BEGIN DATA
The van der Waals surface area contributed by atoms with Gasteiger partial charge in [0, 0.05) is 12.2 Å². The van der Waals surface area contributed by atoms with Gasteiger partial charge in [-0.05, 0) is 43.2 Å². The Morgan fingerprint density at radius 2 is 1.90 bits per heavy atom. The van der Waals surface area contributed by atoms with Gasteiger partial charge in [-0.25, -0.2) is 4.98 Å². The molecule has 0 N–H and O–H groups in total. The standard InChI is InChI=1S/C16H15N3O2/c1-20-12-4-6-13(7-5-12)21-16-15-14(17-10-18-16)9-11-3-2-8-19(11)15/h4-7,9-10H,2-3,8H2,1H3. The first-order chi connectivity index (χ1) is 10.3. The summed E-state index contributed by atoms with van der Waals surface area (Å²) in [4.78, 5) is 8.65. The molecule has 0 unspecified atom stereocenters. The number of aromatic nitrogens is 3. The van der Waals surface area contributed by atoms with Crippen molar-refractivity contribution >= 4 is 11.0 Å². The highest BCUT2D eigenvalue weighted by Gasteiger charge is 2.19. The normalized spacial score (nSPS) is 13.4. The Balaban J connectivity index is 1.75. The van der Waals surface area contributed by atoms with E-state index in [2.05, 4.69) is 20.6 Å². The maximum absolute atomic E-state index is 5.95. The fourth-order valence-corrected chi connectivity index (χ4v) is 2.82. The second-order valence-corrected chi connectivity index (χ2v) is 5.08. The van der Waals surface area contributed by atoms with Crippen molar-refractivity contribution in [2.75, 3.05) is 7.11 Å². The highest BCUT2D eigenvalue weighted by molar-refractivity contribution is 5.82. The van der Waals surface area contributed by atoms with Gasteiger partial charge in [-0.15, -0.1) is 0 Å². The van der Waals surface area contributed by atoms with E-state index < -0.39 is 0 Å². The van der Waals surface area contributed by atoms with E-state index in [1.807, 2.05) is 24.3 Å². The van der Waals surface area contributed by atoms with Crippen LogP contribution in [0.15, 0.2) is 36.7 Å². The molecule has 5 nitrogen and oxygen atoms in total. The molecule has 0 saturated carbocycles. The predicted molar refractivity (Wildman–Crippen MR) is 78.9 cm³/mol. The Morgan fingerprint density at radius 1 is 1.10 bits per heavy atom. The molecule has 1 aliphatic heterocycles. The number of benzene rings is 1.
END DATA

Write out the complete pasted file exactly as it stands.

The van der Waals surface area contributed by atoms with Gasteiger partial charge in [0, 0.05) is 12.2 Å². The van der Waals surface area contributed by atoms with Gasteiger partial charge in [-0.05, 0) is 43.2 Å². The Morgan fingerprint density at radius 2 is 1.90 bits per heavy atom. The van der Waals surface area contributed by atoms with Gasteiger partial charge in [-0.25, -0.2) is 4.98 Å². The molecule has 0 N–H and O–H groups in total. The standard InChI is InChI=1S/C16H15N3O2/c1-20-12-4-6-13(7-5-12)21-16-15-14(17-10-18-16)9-11-3-2-8-19(11)15/h4-7,9-10H,2-3,8H2,1H3. The first-order chi connectivity index (χ1) is 10.3. The summed E-state index contributed by atoms with van der Waals surface area (Å²) in [4.78, 5) is 8.65. The molecule has 0 unspecified atom stereocenters. The number of aromatic nitrogens is 3. The van der Waals surface area contributed by atoms with Crippen molar-refractivity contribution >= 4 is 11.0 Å². The highest BCUT2D eigenvalue weighted by Gasteiger charge is 2.19. The normalized spacial score (nSPS) is 13.4. The Balaban J connectivity index is 1.75. The van der Waals surface area contributed by atoms with E-state index in [2.05, 4.69) is 20.6 Å². The maximum absolute atomic E-state index is 5.95. The fourth-order valence-corrected chi connectivity index (χ4v) is 2.82. The second-order valence-corrected chi connectivity index (χ2v) is 5.08. The van der Waals surface area contributed by atoms with Crippen molar-refractivity contribution in [2.75, 3.05) is 7.11 Å². The highest BCUT2D eigenvalue weighted by molar-refractivity contribution is 5.82. The van der Waals surface area contributed by atoms with Gasteiger partial charge in [-0.15, -0.1) is 0 Å². The van der Waals surface area contributed by atoms with E-state index < -0.39 is 0 Å². The van der Waals surface area contributed by atoms with E-state index in [1.807, 2.05) is 24.3 Å². The van der Waals surface area contributed by atoms with Crippen LogP contribution in [0.15, 0.2) is 36.7 Å². The molecule has 5 nitrogen and oxygen atoms in total. The molecule has 0 saturated carbocycles. The predicted molar refractivity (Wildman–Crippen MR) is 78.9 cm³/mol. The Morgan fingerprint density at radius 1 is 1.10 bits per heavy atom. The molecule has 1 aliphatic heterocycles. The number of benzene rings is 1.